PEOPLE are angry.


Someone called Dominic Raaaab didn’t make a phone call that would’ve made no difference but been a meaningful gesture.


And so, people are angry, readers.


Angry about an empty gesture that would’ve had no impact on events.


There are many things of which Boris Johnson’s government can be justifiably accused: graft, nepotism, corruption, idiocy, callous indifference, amateurish bungling, cowardice, greed, venality, to name just the high points.


However, nobody could ever accuse the current government of being of the slightest consequence to international affairs involving anything more than banking and tax dodging.


The fury and the heat surrounding the Johnson government over Afghanistan is more about its members’ conduct confirming their utter hopelessness than any idea that their doing anything would’ve produced a different result.


The UK’s foreign policy is like going to a bar with Brad Pitt. All the gorgeous women will flock towards Brad, and you hope, by standing close to him and being his friend, some of the attraction might rub off on you.


Saying that does not diminish the bravery and endeavour of the UK’s service personnel.


In fact, given how they’ve had their numbers cut over the last eleven years, the UK’s armed forces have done more than anyone has any right to expect.


As a proportion of its GDP, the UK spends about the same as France and Australia (2.2%).


In 2020, the UK spent only US$2bn less than Russia on military spending.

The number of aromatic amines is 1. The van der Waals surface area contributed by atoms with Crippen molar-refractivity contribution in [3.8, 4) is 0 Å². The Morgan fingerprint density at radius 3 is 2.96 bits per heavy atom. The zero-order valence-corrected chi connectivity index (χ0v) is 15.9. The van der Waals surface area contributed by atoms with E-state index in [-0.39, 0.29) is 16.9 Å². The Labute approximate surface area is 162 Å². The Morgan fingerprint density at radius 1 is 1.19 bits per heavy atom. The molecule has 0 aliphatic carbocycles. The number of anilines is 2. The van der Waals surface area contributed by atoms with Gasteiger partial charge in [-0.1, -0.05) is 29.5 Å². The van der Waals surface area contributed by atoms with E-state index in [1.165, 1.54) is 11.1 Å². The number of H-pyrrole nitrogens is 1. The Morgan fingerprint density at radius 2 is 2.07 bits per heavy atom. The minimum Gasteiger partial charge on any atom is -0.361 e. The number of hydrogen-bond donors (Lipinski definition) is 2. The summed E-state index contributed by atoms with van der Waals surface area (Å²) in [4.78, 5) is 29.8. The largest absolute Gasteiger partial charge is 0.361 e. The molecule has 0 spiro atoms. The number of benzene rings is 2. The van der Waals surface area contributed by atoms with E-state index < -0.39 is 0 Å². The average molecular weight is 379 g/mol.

In 2020, over 145 thousand personnel served in the British Armed Forces. That’s the second-fewest of any year since 1900, with just 144 thousand serving in 2019.


To put that in perspective, Sri Lanka, with one-third of the UK’s population, has 240,000 active armed services personnel.


Against that, the amount of money armed services procurement, to coin Boris Johnson’s phrase, has spaffed against the wall is nothing short of scandalous.


The Ajax vehicle, for example, has been repeatedly delayed and beset by problems.


Nearly four years after the vehicle was due to come into full service, only 14 have been delivered, at the cost of almost £3.5 billion.


Personnel have needed medical attention after being inside them. Some of the poor buggers put in them have had to leave the forces.


Oh, and they can’t fire accurately on the move.


Eight years ago, Lockheed Martin was contracted to upgrade the Warrior armoured vehicle.


By the time the UK Government cancelled the upgrade earlier this year, it had bought millions of pounds worth of new cannon, which were unusable on any of its other weapon platforms and blown over £420m on the project.


The cancellation cost 158 jobs, and goodness knows how many more depending on those jobs.
In the meantime, in the last eleven years, the same government scrapped the Harrier and Nimrod aircraft without having replacements ready for them.


For a period, the cancellation of the Harrier left a new aircraft carrier without aircraft that could use it.
The UK Government tried to sell a helicopter missile system to the US. When Congress blocked that sale, the UK bought the inferior US missile model for the UK’s helicopters.